In spite of these powerful forces, people routinely believe that they can bully or implore others into truth-telling. In an old comic, a boss implored his employees: ‘I want everyone to tell me the truth, even if it costs him his job.’ It was the absurdity that made it funny. Today, YouTube posts and TED talks from people in leadership positions suggesting that workers practise ‘radical honesty’ or ‘radical candour’ in the workplace can feel similarly obtuse. Such overtures are based on a well-founded belief that truth-telling can improve information quality and ultimately organisational performance, but the assumption that truth-telling is an individual-level decision that can be morally coaxed is misguided. Rather, the decision to tell the truth relies on people’s assessments of the consequences, behavioural and emotional, of a more truthful interaction.
So what can be done? For starters, organisational leaders can resist calling for heroic individual acts of truth-telling. Asking for people to tell the truth in all cases – even if their job depends on it – denies the very real forces that act on individuals to the contrary. What’s more, these calls pave the way for scapegoating individuals whose failure to tell the truth brings negative consequences.
If no one expects to be told the truth, lies no longer have much operative power – but neither does the truth
In place of such an individually oriented approach, people in leadership should work towards developing a culture within the organisation that supports truth-telling. To do this, we suggest that people take an incremental approach to rediscovering the potential benefits of truth-telling. Since our fears are often real, individuals should seize low-risk opportunities to experiment with truth-telling up and down the hierarchy and pay careful attention to the consequences. If the truth is well-received, the risk tolerance of a workforce will grow. Those in positions of authority will likely need to lead by example in order to encourage such experimentation. They can do so by sharing more rather than less of the truth about how they arrive at difficult decisions.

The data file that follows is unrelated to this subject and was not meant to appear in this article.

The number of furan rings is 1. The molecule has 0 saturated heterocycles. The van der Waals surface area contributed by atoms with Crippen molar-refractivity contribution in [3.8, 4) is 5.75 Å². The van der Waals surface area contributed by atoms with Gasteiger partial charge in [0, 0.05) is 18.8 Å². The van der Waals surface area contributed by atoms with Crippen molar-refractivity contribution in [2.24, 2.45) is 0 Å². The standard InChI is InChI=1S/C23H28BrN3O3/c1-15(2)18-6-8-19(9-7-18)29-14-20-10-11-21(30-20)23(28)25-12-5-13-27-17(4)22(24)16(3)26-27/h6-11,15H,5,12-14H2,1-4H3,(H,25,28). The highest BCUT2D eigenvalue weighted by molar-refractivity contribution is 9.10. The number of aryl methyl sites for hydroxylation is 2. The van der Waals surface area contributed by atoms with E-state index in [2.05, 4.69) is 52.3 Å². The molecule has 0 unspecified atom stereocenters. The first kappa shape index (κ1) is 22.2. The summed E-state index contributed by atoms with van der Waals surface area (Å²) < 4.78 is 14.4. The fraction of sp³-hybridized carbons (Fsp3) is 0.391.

Our experience is that truth-telling often begets truth-telling. If a worker tells her boss that she needs to leave the Zoom call early to watch her daughter’s softball game (instead of a more ‘professional’ excuse such as ‘another meeting’ or ‘a family emergency’) and it results in: ‘Good for you!’ then it might be possible to incrementally expand the realm of truth-telling possibilities to higher ups. But if her boss rolls his eyes and asks if she can call in from the game, the fears that discouraged truth-telling in the first place could be validated and the relationship might not be hospitable for truth-telling. (The gender of the subordinate was intentionally chosen in this scenario; the risks for women who announce a family commitment that takes them from a work meeting are significantly greater than for men, though both might well feel some risk.) The goal of this incrementalism is to eventually reach a point where truth-telling becomes the default approach, especially in the work context. The more truthful the communication, the more likely high-quality decision-making occurs, and the less likely someone needs to take individual blame for a collective fault.
If we continue to accept, and even expect, that people don’t tell the truth, the effects on our social systems will become increasingly corrosive. We recognise the temptation to make distinctions between small- and large-scale deceptions in response to such a statement. Many believe white lies to be unavoidable and mostly harmless – perhaps even socially lubricating. We resist the instinct to permit certain non-truths and condemn others based on a belief that small acts of truth avoidance can lay the groundwork for large-scale deceptions. The suggestion that ‘this is just how business gets done’ rests on our prior, collective acceptance of non-truth-telling in innumerable other scenarios.
It is worth recalling that lying only ‘works’ – in the sense of going undetected – when people expect to be told the truth. If no one expects to be told the truth, lies no longer have much operative power – but neither does the truth. The two are indistinguishable and nothing can be counted on. Communication, and with it the threads that connect us to each other, simply breaks down. And although small, ‘harmless’ lies seem to be innocuous, they can signal to our children, our colleagues, our bosses and our direct reports that lying is OK. We can see the beginnings of this process in the American political discourse and are witnessing its dangerous effects. We can’t afford to proceed down the same path in broader swaths of our communal life. Within the organisations that we work, we can make a start at reversing course.